You don't have to be a genius to play PQ: Practical Intelligence Quotient - but you just might become one after you play it. by Cole Smith

January 17, 2006 - PQ is a puzzle-solving game that incorporates variations of animated IQ tests. Deep thinking is involved but the game is not presented like some sterile laboratory experiment. It's quirky and fun but it will certainly challenge your gray matter.

In my high-school psychology class the teacher was trying to prove a point about IQ tests. She claimed that like regular tests, they could be studied for, resulting in a higher score. We all took the first test and my results were decent. But after some practice, using different questions of course, I ended up scoring a genius IQ on an entirely different test - along with about half the class. It just goes to show that you can't always trust test results.

The reason this experiment worked is because we were taught how to understand the question. Some IQ questions are presented in a rather cryptic form. If you haven't had prior experience with these kinds of questions then you may have trouble understanding exactly what's expected of you. There are math puzzles in which you are given a series of numbers and are asked to determine the sequence formula and fill in the missing numbers. An example of an answer would be that the numbers correspond to the days in the month in alphabetical order. In other examples you will be shown a 2D image of a 3D box and asked to determine what shape it would resemble when unfolded. Once you wrap your head around these kinds of questions and how to solve them things can be a whole lot easier the next time around.

PQ is somewhat dangerous. I realize that I'm editorializing all over the place but for good reason. I want to make the point that although PQ claims to be able to actually measure your intelligence, this is still a game. The results are not legal and binding. You're not an idiot and you're probably not a genius regardless of what the results are. Achieving a really low score can scar younger gamers for life by generating feelings of inadequacy and low self-esteem. Whatever you do with this game, have fun and don't take it as seriously. Consider the results as accurate as those of a Ouija board, which is to say, don't believe anything a game tells you kids.

And that wraps up my public service for this month.

IQ tests have sure changed a lot since the analog days of pen and paper. I applaud the 3D interactive presentation that resembles the puzzles found in action games. Various aspects of intelligence will be tested including memory and logic. This is accomplished through a third-person perspective. Controlling an avatar which resembles the outline of a man, you move it around in various arenas attempting to solve whatever puzzle stands in the way of your exit from the arena. You will encounter mazes, lasers, platforms and enemies. Like an action game you will have to solve these puzzles using memory, pattern recognition, spatial configuration, reflexes and logic. You will use various means to accomplish your goal such as moving and sorting items, switch flipping and platforming. The game is designed to test you on your brain skills and not your gaming skills.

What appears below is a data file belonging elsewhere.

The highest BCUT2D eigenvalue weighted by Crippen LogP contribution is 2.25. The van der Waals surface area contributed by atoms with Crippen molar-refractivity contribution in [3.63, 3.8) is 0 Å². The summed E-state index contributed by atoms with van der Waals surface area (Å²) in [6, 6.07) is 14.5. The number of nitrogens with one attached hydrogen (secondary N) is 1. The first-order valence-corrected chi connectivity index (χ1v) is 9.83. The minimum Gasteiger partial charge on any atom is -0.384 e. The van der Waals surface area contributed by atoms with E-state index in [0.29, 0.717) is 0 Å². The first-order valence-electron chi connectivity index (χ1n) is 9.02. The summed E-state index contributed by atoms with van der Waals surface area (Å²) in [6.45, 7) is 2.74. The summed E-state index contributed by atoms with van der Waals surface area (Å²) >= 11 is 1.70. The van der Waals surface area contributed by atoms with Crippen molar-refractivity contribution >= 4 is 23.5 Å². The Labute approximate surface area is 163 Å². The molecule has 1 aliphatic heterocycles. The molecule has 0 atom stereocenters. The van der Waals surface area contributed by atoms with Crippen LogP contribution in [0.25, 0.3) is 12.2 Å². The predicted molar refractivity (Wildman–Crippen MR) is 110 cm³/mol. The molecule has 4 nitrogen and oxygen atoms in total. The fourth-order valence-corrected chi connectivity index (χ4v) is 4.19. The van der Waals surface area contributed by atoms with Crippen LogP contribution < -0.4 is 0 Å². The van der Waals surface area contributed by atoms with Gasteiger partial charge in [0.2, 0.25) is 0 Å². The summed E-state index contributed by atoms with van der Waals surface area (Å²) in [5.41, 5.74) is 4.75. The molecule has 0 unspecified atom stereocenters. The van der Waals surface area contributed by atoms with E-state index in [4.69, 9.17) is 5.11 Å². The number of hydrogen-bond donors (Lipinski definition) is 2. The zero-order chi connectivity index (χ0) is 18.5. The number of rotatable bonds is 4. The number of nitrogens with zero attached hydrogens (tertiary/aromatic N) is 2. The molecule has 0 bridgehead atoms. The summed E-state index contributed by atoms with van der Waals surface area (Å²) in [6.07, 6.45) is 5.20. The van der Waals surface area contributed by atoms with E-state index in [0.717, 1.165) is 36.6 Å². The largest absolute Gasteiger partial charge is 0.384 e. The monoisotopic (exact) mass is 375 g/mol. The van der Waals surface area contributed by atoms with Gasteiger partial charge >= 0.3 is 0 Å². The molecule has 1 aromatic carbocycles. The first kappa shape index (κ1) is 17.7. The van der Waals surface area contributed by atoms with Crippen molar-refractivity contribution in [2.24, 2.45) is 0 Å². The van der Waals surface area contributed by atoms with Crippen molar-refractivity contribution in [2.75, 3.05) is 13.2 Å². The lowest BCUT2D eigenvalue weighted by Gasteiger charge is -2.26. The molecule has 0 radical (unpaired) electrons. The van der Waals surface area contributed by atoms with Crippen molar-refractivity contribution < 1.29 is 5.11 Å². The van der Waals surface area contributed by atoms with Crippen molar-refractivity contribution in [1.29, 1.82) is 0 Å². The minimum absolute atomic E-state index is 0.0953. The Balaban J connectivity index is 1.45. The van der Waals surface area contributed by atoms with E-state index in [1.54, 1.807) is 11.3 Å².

Your avatar will be confronted with a variety of blocks, walls, platforms and other obstacles. You can move some of these in various configurations to clear a path for yourself. Blocks can be pushed and piled to clear a path. You will sometimes use the blocks to actually block things such as lasers, making it safe for you to clear the area.

I was kind of disappointed that there were no actual math sequences or language-based tests to solve. There is a general lack of variety as all of the puzzles incorporate the room-escape premise. It's still a lot of fun but where are those classic, "If Shelly's sister is her mother's first cousin, what color is their trailer?"

Each puzzle gets harder to solve as you progress. Each task is outlined clearly so there should be no problem understanding the question. An overhead map will help you keep track of where you are and where you're going but you will find that the camera angles tend to obscure your view at times. You can change the angle by pressing the shoulder button but once you let go the camera instantly returns to the original position. By then you've already wasted a few of those precious seconds. Keep in mind you're not just gauged on completing your task, you're also gauged on time. According to the game, the faster you can solve the puzzles, the smarter you are. You can even post your scores on the online leaderboard if you really believe that you're a wise-ass.